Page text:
After the Tops shooting, Stephens organized a collaborative group of 25 leaders to make plans for the future of the East Side, a group that included Galloway. As recovery money pours into Buffalo from the government and corporate donations, the group wants to have a seat at the table to help figure out the best way to use it. A $5 million survivor fund that was established, for instance, opened complex conversations about who counts as a survivor.
Stephens wanted big changes in his city, but he wept when he talked about smaller moments, like a conversation with his 13-year-old about the shooting. He hated seeing her “questioning her place” in society and whether her white friends secretly harbored hatred toward her. He told her to share with her closest white friend how she felt, one small way of fighting isolation between communities.
“George Floyd woke people up to injustice,” Stephens said. “But just like anything, when something happens, if it happens to somebody that isn’t close to them, it’s like, ‘Aw, that’s terrible, I hate that.’ But when it happens in your own community it hits you in a different way.”
Stephens wants Christians from different backgrounds in the city to go to each others’ birthday parties and weddings. In August, a group of Buffalo churches, suburban and urban, continued a nearly 20-year tradition called Breakout, where they hold block parties together in different neighborhoods for a week. They have food, music, face painting, games, and worship. This year, one of the block parties was in front of Tops. Stephens, who has a rental company on the side, provided bounce houses for the week. Hundreds of people came out, and the churches filled a big tub to baptize people.
Cockrell, a white pastor who leads a mostly Black and Latino church in Buffalo, knows Galloway and Stephens. He’s watched them and other young Black Christian leaders go unrecognized for years.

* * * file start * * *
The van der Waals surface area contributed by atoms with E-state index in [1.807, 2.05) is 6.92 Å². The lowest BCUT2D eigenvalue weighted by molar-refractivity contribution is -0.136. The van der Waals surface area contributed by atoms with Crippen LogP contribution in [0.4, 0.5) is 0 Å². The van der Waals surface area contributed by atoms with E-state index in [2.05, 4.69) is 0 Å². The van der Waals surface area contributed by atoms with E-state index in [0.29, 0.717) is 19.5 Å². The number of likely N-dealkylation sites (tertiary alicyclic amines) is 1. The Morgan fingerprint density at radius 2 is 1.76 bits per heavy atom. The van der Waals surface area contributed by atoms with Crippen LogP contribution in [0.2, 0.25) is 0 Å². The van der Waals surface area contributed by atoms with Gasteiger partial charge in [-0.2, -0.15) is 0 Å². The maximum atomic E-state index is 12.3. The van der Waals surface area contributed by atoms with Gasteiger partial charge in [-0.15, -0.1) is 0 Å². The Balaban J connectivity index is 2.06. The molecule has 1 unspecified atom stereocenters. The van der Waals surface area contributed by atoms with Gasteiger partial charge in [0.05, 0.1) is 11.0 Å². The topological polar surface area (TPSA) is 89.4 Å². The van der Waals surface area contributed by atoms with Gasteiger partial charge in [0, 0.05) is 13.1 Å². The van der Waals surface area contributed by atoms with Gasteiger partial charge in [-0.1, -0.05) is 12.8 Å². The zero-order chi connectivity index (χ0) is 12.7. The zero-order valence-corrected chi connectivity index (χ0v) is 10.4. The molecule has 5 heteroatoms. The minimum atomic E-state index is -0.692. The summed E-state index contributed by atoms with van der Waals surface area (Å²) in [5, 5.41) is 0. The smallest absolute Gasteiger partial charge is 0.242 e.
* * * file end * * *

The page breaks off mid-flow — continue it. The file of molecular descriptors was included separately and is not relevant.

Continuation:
“They understand what time it is and the hurt and the struggle, but they’re not fatalistic,” Cockrell said. “They’re creating things.”
Viewed through John Perkins’s lens, Cockrell is a “relocater,” a white pastor who moved to Buffalo 20 years ago and has built a web of relationships on the East Side. His church has been involved in holistic ministries providing everything from housing to medical needs.
Galloway takes women in her antitrafficking program to churches around the city they might want to attend, and she remembered visiting Cockrell’s church when it was packed with “Black people, white people, Hispanic people, wealthy people, poor people.”
“The first time I heard that man preach, I wept. Because I had never seen a white man speak so boldly against racism,” she remembered. She went up to him after and said, “Listen, Imma rock with you.”
Cockrell will call white Christians and tell them about Galloway’s organization and say, “You need to know who she is.” Those little conversations, relationships, and moments are how locals sense some change.
How does a nation change, heal, and grow after a white supremacist attack?
Months after the Buffalo shooting, local churches hosted panel discussions on race. Galloway and Stephens watched and spoke on some of those panels, but they didn’t see much come from them.
Jennifer Berry Hawes, a longtime reporter for The Post and Courier in Charleston, South Carolina, wrote a book on the 2015 Emanuel AME church shooting, Grace Will Lead Us Home. In her years covering the aftermath of the attack, in which a white supremacist killed nine Black elders at a Bible study, she didn’t see much result from the high-level conversations on race. She remembered a unity march across one of Charleston’s big bridges a few days after the shooting and people wondering whether that was enough to move on.
But some people in Charleston didn’t move on, in her view.
“The changes that were made were very local,” she told CT. “They were made by local people with the connections they made here.”
The shooter killed Myra Thompson, the wife of Anthony Thompson, pastor of Holy Trinity Reformed Episcopal Church in Charleston. Thompson made it a priority to see changes in the city and to preach the power of forgiveness anywhere people would listen to him. He had spoken at the shooter’s bond hearing, telling him, “I forgive you. … But we would like you to take this opportunity to repent. Repent. Confess. Give your life to the one who matters most: Christ. So that he can change it.”
After the attack, four predominantly white churches in the city asked Thompson to have pulpit exchanges and meals together. Thompson agreed because, as he said to CT, “The church has … to take the lead to tell people what they need to do for healing.”
A pastor of one of the white churches invited Thomas to a church gathering at his house but warned him that not everyone was happy about him coming. Thompson went and saw what he meant, although some in the congregation came up to him with welcoming faces and conversation.